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Groundwater geochemistry of a nitrate-contaminated agricultural site

Amano, Hiroki; Nakagawa, Kei and Berndtsson, Ronny LU (2016) In Environmental Earth Sciences 75(15).
Abstract

Groundwater samples were collected from several soil depths down to 50 m below soil surface to investigate vertical profiles of NO3 and hydrogeochemical characteristics of the experimental site. The experimental site is located in the Shimabara City, Nagasaki, Japan, where nitrate contamination in groundwater is severe due to intensive agricultural production. A transition zone regarding dissolved ions was found between specific depths caused by differences in the permeability of soil layers. Though NO3 concentration decreased significantly in the transition zone, the entire soil depth exceeded permissible levels (50 mg L−1) for drinking purposes. Comparing the temporal... (More)

Groundwater samples were collected from several soil depths down to 50 m below soil surface to investigate vertical profiles of NO3 and hydrogeochemical characteristics of the experimental site. The experimental site is located in the Shimabara City, Nagasaki, Japan, where nitrate contamination in groundwater is severe due to intensive agricultural production. A transition zone regarding dissolved ions was found between specific depths caused by differences in the permeability of soil layers. Though NO3 concentration decreased significantly in the transition zone, the entire soil depth exceeded permissible levels (50 mg L−1) for drinking purposes. Comparing the temporal NO3 fluctuation above the transition zone with that of the below, distinct fluctuations were observed depending on sampling campaign. High rainfall amounts typically lead to initial decrease in NO3 concentration for the shallow groundwater. After some time, however, increase in NO3 concentration occurred due to leaching of accumulated NO3 in the soil matrix. This indicated that temporal NO3 fluctuation is mainly controlled by natural impact and occurring crop system. Results of principal component analysis suggested that application of chemical fertilizers [(NH4)2SO4, NH4NO3, and KCl], dissolution of minerals (feldspar, calcite, and dolomite), and ion exchange are the predominant factors resulting in the observed vertical groundwater chemistry. The relative magnitude of these three principal component scores changed across the transition zone. Below the transition zone, groundwater geochemistry reflected application of NH4NO3 and KCl fertilizer and dissolution of albite and orthoclase.

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author
organization
publishing date
type
Contribution to journal
publication status
published
subject
keywords
Groundwater, Nitrate contamination, Nitrate fluctuation, Principal component analysis, Vertical profile
in
Environmental Earth Sciences
volume
75
issue
15
publisher
Springer
external identifiers
  • scopus:84981734344
  • wos:000381077100028
ISSN
1866-6280
DOI
10.1007/s12665-016-5968-8
language
English
LU publication?
yes
id
36f01550-448c-49d6-9eb2-40d930a9f031
date added to LUP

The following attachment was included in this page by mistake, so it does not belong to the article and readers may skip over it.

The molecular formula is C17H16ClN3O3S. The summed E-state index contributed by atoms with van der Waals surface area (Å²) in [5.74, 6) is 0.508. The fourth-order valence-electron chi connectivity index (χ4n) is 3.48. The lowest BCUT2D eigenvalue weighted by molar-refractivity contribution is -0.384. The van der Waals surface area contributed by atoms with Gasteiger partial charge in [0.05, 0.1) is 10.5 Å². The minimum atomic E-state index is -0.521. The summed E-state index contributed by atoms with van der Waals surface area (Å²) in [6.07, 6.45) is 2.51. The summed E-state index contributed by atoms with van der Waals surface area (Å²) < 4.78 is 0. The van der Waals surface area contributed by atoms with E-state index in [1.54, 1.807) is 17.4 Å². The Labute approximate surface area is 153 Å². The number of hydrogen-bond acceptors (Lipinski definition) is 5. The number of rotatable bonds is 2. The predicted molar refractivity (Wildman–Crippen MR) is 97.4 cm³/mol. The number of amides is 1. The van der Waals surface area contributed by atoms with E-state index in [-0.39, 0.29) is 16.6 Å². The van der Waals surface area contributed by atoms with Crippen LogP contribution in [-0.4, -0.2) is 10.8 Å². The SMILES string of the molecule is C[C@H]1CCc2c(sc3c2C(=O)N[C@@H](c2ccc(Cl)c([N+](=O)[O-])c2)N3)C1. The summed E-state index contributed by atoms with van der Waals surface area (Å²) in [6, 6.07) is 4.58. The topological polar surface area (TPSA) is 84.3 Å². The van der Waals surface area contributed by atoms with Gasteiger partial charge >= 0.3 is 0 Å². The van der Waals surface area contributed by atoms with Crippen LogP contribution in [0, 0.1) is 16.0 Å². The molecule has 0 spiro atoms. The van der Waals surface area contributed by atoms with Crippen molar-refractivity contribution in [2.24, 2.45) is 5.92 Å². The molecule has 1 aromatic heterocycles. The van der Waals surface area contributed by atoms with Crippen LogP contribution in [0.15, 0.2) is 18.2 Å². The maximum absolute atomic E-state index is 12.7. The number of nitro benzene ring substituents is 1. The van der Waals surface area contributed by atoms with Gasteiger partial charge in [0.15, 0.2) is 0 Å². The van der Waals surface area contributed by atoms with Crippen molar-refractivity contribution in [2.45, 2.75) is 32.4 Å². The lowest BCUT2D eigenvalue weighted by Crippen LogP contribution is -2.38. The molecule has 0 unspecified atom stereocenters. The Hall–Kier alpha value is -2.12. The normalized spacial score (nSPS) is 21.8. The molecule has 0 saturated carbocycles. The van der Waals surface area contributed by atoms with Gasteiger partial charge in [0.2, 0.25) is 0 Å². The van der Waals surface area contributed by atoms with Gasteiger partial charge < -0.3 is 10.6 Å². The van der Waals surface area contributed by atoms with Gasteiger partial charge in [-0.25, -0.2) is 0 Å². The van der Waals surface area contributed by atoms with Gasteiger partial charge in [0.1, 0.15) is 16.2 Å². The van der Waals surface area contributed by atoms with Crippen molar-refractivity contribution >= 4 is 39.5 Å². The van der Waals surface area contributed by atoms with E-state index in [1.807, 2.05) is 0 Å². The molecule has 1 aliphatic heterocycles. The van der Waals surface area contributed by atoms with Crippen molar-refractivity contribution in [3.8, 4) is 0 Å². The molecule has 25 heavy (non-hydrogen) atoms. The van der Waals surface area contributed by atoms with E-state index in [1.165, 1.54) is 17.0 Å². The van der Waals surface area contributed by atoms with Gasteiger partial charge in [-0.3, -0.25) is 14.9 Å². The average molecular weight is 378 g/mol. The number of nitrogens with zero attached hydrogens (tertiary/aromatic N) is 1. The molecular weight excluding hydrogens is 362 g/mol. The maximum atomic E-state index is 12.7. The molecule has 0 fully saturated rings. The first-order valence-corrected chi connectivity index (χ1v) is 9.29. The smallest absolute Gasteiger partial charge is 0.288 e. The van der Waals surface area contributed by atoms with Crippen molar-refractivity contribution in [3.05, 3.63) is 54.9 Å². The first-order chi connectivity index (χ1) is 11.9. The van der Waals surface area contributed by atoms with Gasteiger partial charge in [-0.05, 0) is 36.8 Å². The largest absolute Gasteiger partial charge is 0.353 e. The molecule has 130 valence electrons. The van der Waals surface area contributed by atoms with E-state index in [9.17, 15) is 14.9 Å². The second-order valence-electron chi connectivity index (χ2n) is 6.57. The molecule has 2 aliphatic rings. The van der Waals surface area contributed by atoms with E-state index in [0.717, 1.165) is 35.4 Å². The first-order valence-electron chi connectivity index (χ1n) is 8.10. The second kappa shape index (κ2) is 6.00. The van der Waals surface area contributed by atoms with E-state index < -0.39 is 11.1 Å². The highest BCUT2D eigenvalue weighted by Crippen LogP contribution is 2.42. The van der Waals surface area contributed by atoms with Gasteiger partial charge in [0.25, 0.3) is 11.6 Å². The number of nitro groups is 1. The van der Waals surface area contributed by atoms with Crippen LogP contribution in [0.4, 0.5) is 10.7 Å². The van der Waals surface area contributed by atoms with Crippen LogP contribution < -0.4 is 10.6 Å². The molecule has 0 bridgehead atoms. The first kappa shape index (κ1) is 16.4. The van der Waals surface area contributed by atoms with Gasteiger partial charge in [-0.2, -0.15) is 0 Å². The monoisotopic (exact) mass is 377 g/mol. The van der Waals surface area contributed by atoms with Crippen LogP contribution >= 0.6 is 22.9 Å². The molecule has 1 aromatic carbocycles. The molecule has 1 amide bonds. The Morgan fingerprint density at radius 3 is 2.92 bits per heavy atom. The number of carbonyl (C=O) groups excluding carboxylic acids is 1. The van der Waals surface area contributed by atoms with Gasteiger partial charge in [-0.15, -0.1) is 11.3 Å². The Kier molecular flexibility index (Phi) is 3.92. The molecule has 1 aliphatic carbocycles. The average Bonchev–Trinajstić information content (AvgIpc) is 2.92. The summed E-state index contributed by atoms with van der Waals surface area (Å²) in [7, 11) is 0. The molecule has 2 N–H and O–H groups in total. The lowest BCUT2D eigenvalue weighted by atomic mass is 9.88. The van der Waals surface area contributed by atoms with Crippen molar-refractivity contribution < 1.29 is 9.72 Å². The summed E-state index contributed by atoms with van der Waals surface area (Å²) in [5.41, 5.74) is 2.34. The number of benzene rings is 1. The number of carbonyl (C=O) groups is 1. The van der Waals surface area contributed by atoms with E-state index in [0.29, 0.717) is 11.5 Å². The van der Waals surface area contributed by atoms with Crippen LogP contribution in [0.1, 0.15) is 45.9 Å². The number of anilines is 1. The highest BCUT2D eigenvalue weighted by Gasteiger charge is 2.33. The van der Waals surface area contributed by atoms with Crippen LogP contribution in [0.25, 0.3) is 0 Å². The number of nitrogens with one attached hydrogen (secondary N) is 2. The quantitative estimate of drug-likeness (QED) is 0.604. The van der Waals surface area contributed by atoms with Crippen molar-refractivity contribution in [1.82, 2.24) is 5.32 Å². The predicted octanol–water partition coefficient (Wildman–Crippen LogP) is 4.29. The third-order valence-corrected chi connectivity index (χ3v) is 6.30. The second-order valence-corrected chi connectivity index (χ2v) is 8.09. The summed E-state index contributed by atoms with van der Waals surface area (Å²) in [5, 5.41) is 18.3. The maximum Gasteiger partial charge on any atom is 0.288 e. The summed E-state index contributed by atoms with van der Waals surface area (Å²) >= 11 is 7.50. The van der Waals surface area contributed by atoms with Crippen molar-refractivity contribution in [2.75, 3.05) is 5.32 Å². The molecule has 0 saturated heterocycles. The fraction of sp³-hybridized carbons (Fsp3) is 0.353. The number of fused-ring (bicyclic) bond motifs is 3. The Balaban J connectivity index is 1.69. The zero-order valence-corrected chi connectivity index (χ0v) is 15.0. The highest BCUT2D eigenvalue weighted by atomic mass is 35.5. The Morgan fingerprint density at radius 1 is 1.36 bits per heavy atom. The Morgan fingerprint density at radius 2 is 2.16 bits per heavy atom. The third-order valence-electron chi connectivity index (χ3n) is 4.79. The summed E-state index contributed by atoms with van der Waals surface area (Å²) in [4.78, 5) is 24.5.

2016-12-14 10:15:57
date last changed
2017-09-18 11:31:16
@article{36f01550-448c-49d6-9eb2-40d930a9f031,
  abstract     = {<p>Groundwater samples were collected from several soil depths down to 50 m below soil surface to investigate vertical profiles of NO<sub>3</sub> <sup>−</sup> and hydrogeochemical characteristics of the experimental site. The experimental site is located in the Shimabara City, Nagasaki, Japan, where nitrate contamination in groundwater is severe due to intensive agricultural production. A transition zone regarding dissolved ions was found between specific depths caused by differences in the permeability of soil layers. Though NO<sub>3</sub> <sup>−</sup> concentration decreased significantly in the transition zone, the entire soil depth exceeded permissible levels (50 mg L<sup>−1</sup>) for drinking purposes. Comparing the temporal NO<sub>3</sub> <sup>−</sup> fluctuation above the transition zone with that of the below, distinct fluctuations were observed depending on sampling campaign. High rainfall amounts typically lead to initial decrease in NO<sub>3</sub> <sup>−</sup> concentration for the shallow groundwater. After some time, however, increase in NO<sub>3</sub> <sup>−</sup> concentration occurred due to leaching of accumulated NO<sub>3</sub> <sup>−</sup> in the soil matrix. This indicated that temporal NO<sub>3</sub> <sup>−</sup> fluctuation is mainly controlled by natural impact and occurring crop system. Results of principal component analysis suggested that application of chemical fertilizers [(NH<sub>4</sub>)<sub>2</sub>SO<sub>4</sub>, NH<sub>4</sub>NO<sub>3</sub>, and KCl], dissolution of minerals (feldspar, calcite, and dolomite), and ion exchange are the predominant factors resulting in the observed vertical groundwater chemistry. The relative magnitude of these three principal component scores changed across the transition zone. Below the transition zone, groundwater geochemistry reflected application of NH<sub>4</sub>NO<sub>3</sub> and KCl fertilizer and dissolution of albite and orthoclase.</p>},
  articleno    = {1145},
  author       = {Amano, Hiroki and Nakagawa, Kei and Berndtsson, Ronny},
  issn         = {1866-6280},
  keyword      = {Groundwater,Nitrate contamination,Nitrate fluctuation,Principal component analysis,Vertical profile},
  language     = {eng},
  month        = {08},
  number       = {15},
  publisher    = {Springer},
  series       = {Environmental Earth Sciences},
  title        = {Groundwater geochemistry of a nitrate-contaminated agricultural site},
  url          = {http://dx.doi.org/10.1007/s12665-016-5968-8},
  volume       = {75},
  year         = {2016},
}